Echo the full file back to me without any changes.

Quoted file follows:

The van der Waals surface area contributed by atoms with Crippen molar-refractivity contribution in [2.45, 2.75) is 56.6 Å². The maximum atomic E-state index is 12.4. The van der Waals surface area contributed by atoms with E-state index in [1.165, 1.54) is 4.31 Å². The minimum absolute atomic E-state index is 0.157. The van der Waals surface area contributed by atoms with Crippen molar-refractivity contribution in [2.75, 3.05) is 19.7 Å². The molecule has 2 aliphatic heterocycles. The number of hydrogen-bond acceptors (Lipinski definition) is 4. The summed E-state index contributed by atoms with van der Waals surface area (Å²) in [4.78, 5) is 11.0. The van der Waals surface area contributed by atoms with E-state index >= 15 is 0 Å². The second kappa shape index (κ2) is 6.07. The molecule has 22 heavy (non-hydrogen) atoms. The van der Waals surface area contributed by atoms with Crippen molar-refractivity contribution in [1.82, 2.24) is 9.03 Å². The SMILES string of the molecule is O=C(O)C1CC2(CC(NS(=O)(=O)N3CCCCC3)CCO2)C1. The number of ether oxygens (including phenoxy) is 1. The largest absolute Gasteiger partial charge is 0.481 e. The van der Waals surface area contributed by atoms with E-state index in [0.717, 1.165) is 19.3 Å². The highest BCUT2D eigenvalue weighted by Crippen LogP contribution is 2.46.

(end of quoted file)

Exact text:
The van der Waals surface area contributed by atoms with Crippen molar-refractivity contribution in [2.45, 2.75) is 56.6 Å². The maximum atomic E-state index is 12.4. The van der Waals surface area contributed by atoms with E-state index in [1.165, 1.54) is 4.31 Å². The minimum absolute atomic E-state index is 0.157. The van der Waals surface area contributed by atoms with Crippen molar-refractivity contribution in [2.75, 3.05) is 19.7 Å². The molecule has 2 aliphatic heterocycles. The number of hydrogen-bond acceptors (Lipinski definition) is 4. The summed E-state index contributed by atoms with van der Waals surface area (Å²) in [4.78, 5) is 11.0. The van der Waals surface area contributed by atoms with E-state index >= 15 is 0 Å². The second kappa shape index (κ2) is 6.07. The molecule has 22 heavy (non-hydrogen) atoms. The van der Waals surface area contributed by atoms with Crippen molar-refractivity contribution in [1.82, 2.24) is 9.03 Å². The SMILES string of the molecule is O=C(O)C1CC2(CC(NS(=O)(=O)N3CCCCC3)CCO2)C1. The number of ether oxygens (including phenoxy) is 1. The largest absolute Gasteiger partial charge is 0.481 e. The van der Waals surface area contributed by atoms with E-state index in [0.717, 1.165) is 19.3 Å². The highest BCUT2D eigenvalue weighted by Crippen LogP contribution is 2.46.